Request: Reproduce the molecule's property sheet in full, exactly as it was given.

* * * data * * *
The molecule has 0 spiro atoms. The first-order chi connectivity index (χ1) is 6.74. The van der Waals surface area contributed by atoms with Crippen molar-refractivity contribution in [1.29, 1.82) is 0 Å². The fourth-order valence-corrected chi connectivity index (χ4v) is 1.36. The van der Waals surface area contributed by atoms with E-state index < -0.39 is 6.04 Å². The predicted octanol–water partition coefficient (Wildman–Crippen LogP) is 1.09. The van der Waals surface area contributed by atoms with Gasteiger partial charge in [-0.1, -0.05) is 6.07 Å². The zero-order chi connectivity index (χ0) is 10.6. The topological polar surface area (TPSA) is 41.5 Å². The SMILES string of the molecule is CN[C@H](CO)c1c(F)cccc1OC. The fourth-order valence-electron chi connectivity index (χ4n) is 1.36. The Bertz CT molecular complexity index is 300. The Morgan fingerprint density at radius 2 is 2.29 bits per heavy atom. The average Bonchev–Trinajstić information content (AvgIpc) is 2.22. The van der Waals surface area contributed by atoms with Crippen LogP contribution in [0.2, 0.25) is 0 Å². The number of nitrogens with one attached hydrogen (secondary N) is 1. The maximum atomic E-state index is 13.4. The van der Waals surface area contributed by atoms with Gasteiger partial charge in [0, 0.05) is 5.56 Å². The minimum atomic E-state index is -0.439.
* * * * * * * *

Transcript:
The molecule has 0 spiro atoms. The first-order chi connectivity index (χ1) is 6.74. The van der Waals surface area contributed by atoms with Crippen molar-refractivity contribution in [1.29, 1.82) is 0 Å². The fourth-order valence-corrected chi connectivity index (χ4v) is 1.36. The van der Waals surface area contributed by atoms with E-state index < -0.39 is 6.04 Å². The predicted octanol–water partition coefficient (Wildman–Crippen LogP) is 1.09. The van der Waals surface area contributed by atoms with Gasteiger partial charge in [-0.1, -0.05) is 6.07 Å². The zero-order chi connectivity index (χ0) is 10.6. The topological polar surface area (TPSA) is 41.5 Å². The SMILES string of the molecule is CN[C@H](CO)c1c(F)cccc1OC. The fourth-order valence-electron chi connectivity index (χ4n) is 1.36. The Bertz CT molecular complexity index is 300. The Morgan fingerprint density at radius 2 is 2.29 bits per heavy atom. The average Bonchev–Trinajstić information content (AvgIpc) is 2.22. The van der Waals surface area contributed by atoms with Crippen LogP contribution in [0.2, 0.25) is 0 Å². The number of nitrogens with one attached hydrogen (secondary N) is 1. The maximum atomic E-state index is 13.4. The van der Waals surface area contributed by atoms with Gasteiger partial charge in [0, 0.05) is 5.56 Å². The minimum atomic E-state index is -0.439.